2001 Scores

Status: Not Free
Freedom Rating: 6.0
Civil Liberties: 6
Political Rights: 6


In 2000 Burundi continued to teeter between continuing violence and political instability on the one hand, and the prospect that successful multi-party negotiations would offer a framework for resolution of the country's long-standing crisis of governance on the other. Long-running negotiations in Arusha, Tanzania, mediated by Nelson Mandela and assisted, at one stage by President Bill Clinton, resulted in agreement on a future democratic political system by most, but not all, parties to the conflict pitting the Tutsi minority against a Hutu majority. Militant Hutu extremist groups have refused to fully accept the Arusha agreements, and have continued to stage intermittent guerilla attacks inside Burundi. Continued instability within the region further complicates efforts at reconciliation.

With the exception of a brief period following democratic elections in 1993, the minority Tutsi ethnic group has governed the country since independence in 1962. The military, judiciary, educational system, business sector, and news media have also been dominated by the Tutsi. Violence between the country's two main ethnic groups has occurred repeatedly since independence, but the assassination of the newly elected Hutu president Melchoir Ndadaye in 1993 resulted in sustained and widespread violence. Since 1993 an estimated 200,000 Burundi citizens, out of a population of 5.5 million, are estimated to have lost their lives.

Ndadaye's murder fatally weakened the hold on power of the Hutu-backed political party, FRODEBU. Negotiations on power-sharing took place over the succeeding months, as ethnically backed violence continued to wrack the country. Cyprien Ntaryamira, Ndadaye's successor, was killed along with Rwanda president Juvenal Habyarimana in 1994 when their plane was apparently shot down while approaching Kigali airport in Rwanda. The event intensified killings in Burundi.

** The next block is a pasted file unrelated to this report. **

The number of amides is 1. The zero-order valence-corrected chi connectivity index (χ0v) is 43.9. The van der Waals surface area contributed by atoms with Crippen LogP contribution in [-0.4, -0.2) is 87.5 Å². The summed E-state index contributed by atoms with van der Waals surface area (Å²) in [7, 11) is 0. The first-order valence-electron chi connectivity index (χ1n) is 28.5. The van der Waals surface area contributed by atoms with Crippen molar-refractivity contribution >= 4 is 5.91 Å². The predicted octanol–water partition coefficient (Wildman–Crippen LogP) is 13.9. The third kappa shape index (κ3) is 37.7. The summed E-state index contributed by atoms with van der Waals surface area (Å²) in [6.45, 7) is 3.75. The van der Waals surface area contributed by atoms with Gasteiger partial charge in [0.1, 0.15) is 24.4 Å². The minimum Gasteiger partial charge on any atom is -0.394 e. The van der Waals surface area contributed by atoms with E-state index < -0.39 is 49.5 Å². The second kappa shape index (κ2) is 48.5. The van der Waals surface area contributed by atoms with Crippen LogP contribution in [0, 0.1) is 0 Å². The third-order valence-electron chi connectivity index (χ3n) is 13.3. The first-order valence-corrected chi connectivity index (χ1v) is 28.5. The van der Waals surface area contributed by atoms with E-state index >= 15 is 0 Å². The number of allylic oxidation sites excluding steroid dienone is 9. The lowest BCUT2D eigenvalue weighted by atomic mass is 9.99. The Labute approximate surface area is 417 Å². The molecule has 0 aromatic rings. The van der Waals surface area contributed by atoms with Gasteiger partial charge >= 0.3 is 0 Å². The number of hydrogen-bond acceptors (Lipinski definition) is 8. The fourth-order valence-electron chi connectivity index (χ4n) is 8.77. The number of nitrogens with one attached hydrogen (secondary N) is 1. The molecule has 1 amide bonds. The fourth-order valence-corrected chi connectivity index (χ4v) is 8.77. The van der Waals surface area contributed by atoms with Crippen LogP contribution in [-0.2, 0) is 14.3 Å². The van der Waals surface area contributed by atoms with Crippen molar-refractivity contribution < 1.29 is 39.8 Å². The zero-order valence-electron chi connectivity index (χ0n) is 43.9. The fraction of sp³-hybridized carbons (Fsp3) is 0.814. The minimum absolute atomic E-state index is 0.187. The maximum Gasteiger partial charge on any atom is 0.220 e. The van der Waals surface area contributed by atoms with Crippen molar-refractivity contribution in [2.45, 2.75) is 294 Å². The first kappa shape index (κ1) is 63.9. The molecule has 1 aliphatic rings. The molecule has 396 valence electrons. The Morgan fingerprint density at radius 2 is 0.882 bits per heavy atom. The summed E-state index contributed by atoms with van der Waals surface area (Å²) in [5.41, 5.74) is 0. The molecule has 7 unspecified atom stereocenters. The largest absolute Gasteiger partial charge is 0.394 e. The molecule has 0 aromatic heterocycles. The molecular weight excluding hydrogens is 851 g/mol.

Under a 1994 power-sharing arrangement between the main political parties, Hutu politician Sylvestre Ntibantunganya served as Burundi's new president until his ouster by former President Pierre Buyoya in a 1996 military coup, which Buyoya claimed to have carried out to prevent further human rights violations and violence. Peace and political stability within the country continued to be elusive as armed insurgents sporadically staged attacks and the government security forces pursued an often ruthless campaign of intimidation. The search for peace eventually led to an agreement to allow a measure of political space for the parliament, which has a FRODEBU majority, and the beginning of negotiations in Arusha in 1998.

The Arusha negotiations on ending the civil war continued throughout 2000. After lengthy negotiations a peace agreement was concluded. Nineteen organized groups from across the political spectrum agreed to recommendations from committees on the nature of the conflict, reforms in the nation's governing institutions, security issues, and economic restructuring and development. The form of the political institutions through which power would be shared and the reform of the military proved to be especially sensitive and difficult issues. Even after the signing of the accord by the last of the 19 parties in September, questions about its implementation remained. There was lack of agreement on specifics, for example, regarding the 30-month transitional period until new national elections are held. Two key Hutu guerrila groups refused to sign on to the agreement. An upsurge in guerilla activity in the wake of the accord claimed hundreds of lives.

Political Rights and Civil Liberties